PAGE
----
Offline Gordon W

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Re: Mick Reeves Lightning build
« Reply #136 on: December 27, 2010, 20:27:20 PM »
It does look plenty strong enough, though I always aim for a far longer horn than servo arm to give the servo more mechanical advantage, and also to use up as much of the available pot movement as possible for best resolution.  I've had pots wear a bad spot in the middle through using too little of the available movement.  I guess that the space available above the linkage is restricted, and in any case I'm sure that you'll have used your spreadsheet to check that what you have is OK in terms of torque.  The swept hinge line is presumably close to the 25% chord line of the tailplane for minimum effort in moving it.

FWIW, I googled your S3050 servo to find the specs, and discovered this rather good database which appears to have the specs of all servos ever made, which I've now bookmarked   http://www.servodatabase.com/servo/futaba/s3050

Gordon

Offline HarryC

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Re: Mick Reeves Lightning build
« Reply #137 on: December 27, 2010, 22:36:46 PM »
It does look plenty strong enough, though I always aim for a far longer horn than servo arm
The lengths are dictated by the tailplane travel required, I am already running the servo travel at equivalent to a JR tx turned up to 110% and am only just getting the required travel.  Can't make the tailplane horns any longer.  They are a lot longer than they look in the photos, bear in mind the mid point is 5mm inside the torque rod, and the rod is below 6mm ply, so total horn length is something like 20 - 25mm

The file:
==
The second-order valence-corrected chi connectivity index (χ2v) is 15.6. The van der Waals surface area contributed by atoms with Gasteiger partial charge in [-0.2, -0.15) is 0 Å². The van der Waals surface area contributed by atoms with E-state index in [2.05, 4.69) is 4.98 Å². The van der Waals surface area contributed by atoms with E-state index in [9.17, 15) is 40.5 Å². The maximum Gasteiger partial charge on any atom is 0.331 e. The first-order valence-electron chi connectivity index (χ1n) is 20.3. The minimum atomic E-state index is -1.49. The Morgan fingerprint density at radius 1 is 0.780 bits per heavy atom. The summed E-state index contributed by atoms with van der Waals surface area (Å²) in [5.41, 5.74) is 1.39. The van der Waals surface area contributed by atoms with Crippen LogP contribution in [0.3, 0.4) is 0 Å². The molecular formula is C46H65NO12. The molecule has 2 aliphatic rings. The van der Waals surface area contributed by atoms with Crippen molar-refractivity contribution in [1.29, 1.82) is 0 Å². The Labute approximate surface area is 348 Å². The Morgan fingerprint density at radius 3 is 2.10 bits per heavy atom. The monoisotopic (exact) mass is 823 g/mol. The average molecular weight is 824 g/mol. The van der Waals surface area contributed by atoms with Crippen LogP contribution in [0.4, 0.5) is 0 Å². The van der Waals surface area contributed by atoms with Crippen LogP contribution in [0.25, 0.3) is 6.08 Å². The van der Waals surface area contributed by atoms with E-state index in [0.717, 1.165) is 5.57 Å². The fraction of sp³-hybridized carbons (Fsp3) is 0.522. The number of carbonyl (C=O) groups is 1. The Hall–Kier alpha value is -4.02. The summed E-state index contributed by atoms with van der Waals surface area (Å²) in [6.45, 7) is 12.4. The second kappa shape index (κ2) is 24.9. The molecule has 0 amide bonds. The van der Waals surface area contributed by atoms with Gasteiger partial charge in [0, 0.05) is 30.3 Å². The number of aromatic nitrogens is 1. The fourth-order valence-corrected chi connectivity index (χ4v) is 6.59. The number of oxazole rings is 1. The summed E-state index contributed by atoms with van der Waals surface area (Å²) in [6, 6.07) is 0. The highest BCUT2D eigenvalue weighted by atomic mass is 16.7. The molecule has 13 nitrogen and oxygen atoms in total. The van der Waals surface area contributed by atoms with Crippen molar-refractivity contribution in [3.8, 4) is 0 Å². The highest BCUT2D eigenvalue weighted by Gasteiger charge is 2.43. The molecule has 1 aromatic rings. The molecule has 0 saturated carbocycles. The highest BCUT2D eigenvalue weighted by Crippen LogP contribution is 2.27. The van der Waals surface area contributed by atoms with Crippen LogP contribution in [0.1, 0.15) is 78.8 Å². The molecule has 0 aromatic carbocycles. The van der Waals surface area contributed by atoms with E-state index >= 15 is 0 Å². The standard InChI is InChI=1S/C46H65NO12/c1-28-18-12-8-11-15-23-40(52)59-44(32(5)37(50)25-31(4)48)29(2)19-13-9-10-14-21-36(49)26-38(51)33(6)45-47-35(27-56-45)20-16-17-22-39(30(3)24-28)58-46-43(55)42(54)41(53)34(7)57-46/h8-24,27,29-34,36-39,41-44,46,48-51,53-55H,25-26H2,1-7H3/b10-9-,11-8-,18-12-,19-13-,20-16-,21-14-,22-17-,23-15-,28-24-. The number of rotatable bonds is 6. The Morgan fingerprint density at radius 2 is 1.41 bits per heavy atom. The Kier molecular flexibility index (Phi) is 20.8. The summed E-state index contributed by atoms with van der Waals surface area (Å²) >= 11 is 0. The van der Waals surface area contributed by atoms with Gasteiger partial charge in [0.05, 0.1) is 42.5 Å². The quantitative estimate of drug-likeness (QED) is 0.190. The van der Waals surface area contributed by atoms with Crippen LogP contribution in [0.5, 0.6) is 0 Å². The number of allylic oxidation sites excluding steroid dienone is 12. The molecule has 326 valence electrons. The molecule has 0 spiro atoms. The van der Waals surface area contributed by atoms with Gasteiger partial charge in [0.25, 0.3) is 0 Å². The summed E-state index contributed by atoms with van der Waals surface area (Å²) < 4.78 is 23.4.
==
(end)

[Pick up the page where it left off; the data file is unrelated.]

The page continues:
Offline lozza

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Re: Mick Reeves Lightning build
« Reply #138 on: December 28, 2010, 10:24:53 AM »
I'd like too comment but im not a modeller   :'' :''

Offline HarryC

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Re: Mick Reeves Lightning build
« Reply #139 on: December 29, 2010, 11:03:08 AM »
It does look plenty strong enough, though I always aim for a far longer horn than servo arm to give the servo more mechanical advantage, and also to use up as much of the available pot movement as possible for best resolution. 

I measured it last night Gordon, my control horn is 28mm compared to the MR brass one which is 24mm, and servo arm is 17mm.
There will now be another break in progress while I finish off another two models that have been hanging around part-done for a while (prop jobs, hush, keep it quiet!)

Offline Gordon W

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Re: Mick Reeves Lightning build
« Reply #140 on: December 30, 2010, 23:33:47 PM »
The angle at which you've taken the pics masks the relative lengths very well, Harry.

My li'l scratchbuilt EDF Lightning had the same elevator horn length as yours, but the servo arm was only 14mm long.  I note from an old RCGroups thread I ran about mine that it did need more elevator movement than I expected, though I didn't note down the figures, possibly up to 15deg each way, and also that following first flights I zeroed the expo as the elevator response was too soft with 20% expo.